Unlike most other builds, this one uses a NM act2 Offensive merc (Might). Compared to any other merc, this is the only one which gives the largest benefit, especially when you add in his gear. Oddly enough, his gear will likely cost you more than your own.
 Merc Gear
- Helm: Andariel's
- Armour: CoH
- Weapon: Pride
Both the helm and Armour should be self explanatory as to why they're the best choices. The one oddity is the Pride. One of the lesser utilized runewords, the primary reason for it, is to add a Concentration aura. If you get lucky and roll a 20 on the aura, that will rise to 24 with the Andy's and CoH, raising your damage by another 400%. Along with the Might aura (assuming the merc's level is 85), will raise your damage by a further 320% and will rise as he gains levels.
As you can imagine, the merc is a rather critical element to the build, and one which will bring your damage up even higher than most Hammerdins. Expect to break upwards of 16k damage with the gear and merc listed above.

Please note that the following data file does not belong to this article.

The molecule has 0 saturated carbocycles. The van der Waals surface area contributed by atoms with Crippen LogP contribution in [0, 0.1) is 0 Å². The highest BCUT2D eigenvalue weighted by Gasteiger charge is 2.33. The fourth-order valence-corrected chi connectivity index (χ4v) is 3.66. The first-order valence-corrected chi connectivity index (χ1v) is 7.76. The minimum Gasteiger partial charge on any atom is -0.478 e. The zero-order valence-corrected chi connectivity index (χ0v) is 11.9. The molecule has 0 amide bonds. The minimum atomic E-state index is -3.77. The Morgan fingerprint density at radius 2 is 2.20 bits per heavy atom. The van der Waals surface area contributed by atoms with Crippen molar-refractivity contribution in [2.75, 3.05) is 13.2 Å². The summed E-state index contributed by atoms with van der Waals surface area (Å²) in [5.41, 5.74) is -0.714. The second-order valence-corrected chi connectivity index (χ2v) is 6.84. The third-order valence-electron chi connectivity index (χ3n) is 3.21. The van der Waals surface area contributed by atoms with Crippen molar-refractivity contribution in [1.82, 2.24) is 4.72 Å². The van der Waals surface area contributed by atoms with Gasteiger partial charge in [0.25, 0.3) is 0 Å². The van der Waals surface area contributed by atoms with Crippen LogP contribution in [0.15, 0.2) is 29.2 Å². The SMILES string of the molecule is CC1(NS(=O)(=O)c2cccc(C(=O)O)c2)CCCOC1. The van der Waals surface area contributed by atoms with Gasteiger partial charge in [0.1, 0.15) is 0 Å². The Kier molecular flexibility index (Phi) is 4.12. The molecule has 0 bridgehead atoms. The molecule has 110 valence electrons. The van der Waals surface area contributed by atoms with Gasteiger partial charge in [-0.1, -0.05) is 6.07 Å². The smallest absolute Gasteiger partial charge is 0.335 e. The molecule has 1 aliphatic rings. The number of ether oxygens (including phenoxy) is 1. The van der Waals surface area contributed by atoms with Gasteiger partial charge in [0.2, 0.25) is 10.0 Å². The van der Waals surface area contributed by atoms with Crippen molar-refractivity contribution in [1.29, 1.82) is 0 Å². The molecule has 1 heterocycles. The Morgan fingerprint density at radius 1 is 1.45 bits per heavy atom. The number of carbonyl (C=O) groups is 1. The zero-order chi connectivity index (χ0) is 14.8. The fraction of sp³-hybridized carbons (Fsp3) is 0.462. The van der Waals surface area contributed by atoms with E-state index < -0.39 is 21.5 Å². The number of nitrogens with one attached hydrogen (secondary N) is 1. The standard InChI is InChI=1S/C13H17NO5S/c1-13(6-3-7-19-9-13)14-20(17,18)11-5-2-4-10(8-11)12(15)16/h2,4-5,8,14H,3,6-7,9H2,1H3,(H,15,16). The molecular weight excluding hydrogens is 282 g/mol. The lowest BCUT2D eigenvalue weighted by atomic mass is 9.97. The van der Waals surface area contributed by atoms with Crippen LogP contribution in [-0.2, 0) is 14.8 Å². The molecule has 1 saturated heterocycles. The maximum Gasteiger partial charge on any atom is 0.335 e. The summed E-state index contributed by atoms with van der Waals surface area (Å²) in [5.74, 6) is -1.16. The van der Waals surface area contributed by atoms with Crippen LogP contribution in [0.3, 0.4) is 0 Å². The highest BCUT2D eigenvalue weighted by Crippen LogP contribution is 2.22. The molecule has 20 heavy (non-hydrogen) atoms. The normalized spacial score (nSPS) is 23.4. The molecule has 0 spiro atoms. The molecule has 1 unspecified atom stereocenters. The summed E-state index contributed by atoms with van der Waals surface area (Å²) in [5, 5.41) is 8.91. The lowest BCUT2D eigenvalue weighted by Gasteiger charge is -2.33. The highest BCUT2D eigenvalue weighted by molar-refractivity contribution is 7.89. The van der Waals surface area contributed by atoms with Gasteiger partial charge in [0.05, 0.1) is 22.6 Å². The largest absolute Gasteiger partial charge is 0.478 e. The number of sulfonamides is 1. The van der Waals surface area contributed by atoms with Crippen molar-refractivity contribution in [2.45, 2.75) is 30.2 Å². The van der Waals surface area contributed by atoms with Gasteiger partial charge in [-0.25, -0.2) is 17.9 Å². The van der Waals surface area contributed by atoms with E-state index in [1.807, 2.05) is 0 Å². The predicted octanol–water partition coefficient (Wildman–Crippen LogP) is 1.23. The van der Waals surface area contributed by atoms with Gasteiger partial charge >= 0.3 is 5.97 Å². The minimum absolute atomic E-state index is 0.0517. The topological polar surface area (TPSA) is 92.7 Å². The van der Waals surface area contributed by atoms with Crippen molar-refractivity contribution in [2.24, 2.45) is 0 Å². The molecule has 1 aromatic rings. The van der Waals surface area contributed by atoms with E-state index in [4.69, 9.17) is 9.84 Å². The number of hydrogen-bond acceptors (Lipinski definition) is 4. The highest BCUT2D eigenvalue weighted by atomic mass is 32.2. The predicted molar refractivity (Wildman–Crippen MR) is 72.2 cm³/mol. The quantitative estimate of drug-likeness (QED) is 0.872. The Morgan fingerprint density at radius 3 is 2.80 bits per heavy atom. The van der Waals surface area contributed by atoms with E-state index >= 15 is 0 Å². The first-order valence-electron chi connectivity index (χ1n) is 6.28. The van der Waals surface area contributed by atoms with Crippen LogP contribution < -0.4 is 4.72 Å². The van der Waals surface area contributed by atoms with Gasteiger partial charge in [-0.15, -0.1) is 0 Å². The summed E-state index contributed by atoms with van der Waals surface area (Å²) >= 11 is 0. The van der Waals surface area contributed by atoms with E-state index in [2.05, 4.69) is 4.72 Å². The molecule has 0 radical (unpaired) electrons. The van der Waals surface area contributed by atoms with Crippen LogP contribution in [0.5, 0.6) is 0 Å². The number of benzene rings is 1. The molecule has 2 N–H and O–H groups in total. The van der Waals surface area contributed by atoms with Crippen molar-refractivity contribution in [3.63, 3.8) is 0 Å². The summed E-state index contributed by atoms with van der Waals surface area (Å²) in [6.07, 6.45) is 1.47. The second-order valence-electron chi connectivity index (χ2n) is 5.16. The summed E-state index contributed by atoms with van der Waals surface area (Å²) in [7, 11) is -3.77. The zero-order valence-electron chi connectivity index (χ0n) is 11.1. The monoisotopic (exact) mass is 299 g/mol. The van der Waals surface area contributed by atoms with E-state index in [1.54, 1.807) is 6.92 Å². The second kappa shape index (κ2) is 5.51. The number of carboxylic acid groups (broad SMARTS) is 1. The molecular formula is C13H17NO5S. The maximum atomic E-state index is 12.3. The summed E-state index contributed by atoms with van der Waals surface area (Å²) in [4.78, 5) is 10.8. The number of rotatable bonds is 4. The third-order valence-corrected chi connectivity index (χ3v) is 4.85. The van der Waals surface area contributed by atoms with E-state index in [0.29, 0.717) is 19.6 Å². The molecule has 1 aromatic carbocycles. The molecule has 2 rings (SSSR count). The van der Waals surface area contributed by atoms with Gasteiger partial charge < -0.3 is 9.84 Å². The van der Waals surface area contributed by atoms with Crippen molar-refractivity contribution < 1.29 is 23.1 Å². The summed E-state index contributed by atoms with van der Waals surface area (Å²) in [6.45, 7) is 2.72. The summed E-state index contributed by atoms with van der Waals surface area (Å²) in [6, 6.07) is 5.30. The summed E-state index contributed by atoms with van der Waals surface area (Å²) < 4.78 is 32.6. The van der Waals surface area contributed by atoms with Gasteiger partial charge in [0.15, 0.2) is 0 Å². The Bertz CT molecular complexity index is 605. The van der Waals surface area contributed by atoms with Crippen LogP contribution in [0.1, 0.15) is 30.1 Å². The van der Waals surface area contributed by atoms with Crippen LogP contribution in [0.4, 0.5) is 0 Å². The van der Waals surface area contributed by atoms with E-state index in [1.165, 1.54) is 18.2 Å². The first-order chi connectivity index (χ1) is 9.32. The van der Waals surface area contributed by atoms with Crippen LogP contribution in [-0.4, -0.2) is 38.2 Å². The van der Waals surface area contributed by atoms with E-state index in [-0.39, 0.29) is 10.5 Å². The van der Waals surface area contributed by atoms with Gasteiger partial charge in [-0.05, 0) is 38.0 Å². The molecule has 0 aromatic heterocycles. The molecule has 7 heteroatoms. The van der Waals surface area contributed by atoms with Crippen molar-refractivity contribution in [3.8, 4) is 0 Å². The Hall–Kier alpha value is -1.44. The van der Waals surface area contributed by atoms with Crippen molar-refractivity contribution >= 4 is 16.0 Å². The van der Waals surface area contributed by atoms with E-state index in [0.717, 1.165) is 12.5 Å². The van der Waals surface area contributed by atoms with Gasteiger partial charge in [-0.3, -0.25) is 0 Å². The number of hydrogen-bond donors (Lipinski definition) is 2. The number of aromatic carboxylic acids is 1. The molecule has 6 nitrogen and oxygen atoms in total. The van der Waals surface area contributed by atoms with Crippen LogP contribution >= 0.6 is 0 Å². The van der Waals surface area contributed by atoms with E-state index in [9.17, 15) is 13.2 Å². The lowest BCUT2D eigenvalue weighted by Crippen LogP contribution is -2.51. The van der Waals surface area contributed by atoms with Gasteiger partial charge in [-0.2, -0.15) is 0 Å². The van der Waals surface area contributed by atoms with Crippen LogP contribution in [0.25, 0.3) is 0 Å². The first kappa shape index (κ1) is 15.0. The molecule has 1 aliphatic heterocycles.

There are several aspects to WW that should be touched on that explain both the reasoning behind some of the gear selection, as well as gaining an understanding of how/why things work the way they do, which will hopefully in turn make your life easier as a WW barb.
 Frame Breaks
Unlike many other skills, WW is based on a fixed frame break that is only affected by the base weapon speed and the IAS on the weapon. All other IAS bonuses are disregarded in calculating how many frames WW takes.
Frames 1H 2H 7 0 0 6 -10 -30 5 -35 -60 To determine your IAS breakpoint, simply subtract weapon IAS from the base weapon speed
It also should be noted that whether you use a sword one handed or two handed, the breakpoint calculations are always based on one handed weapons.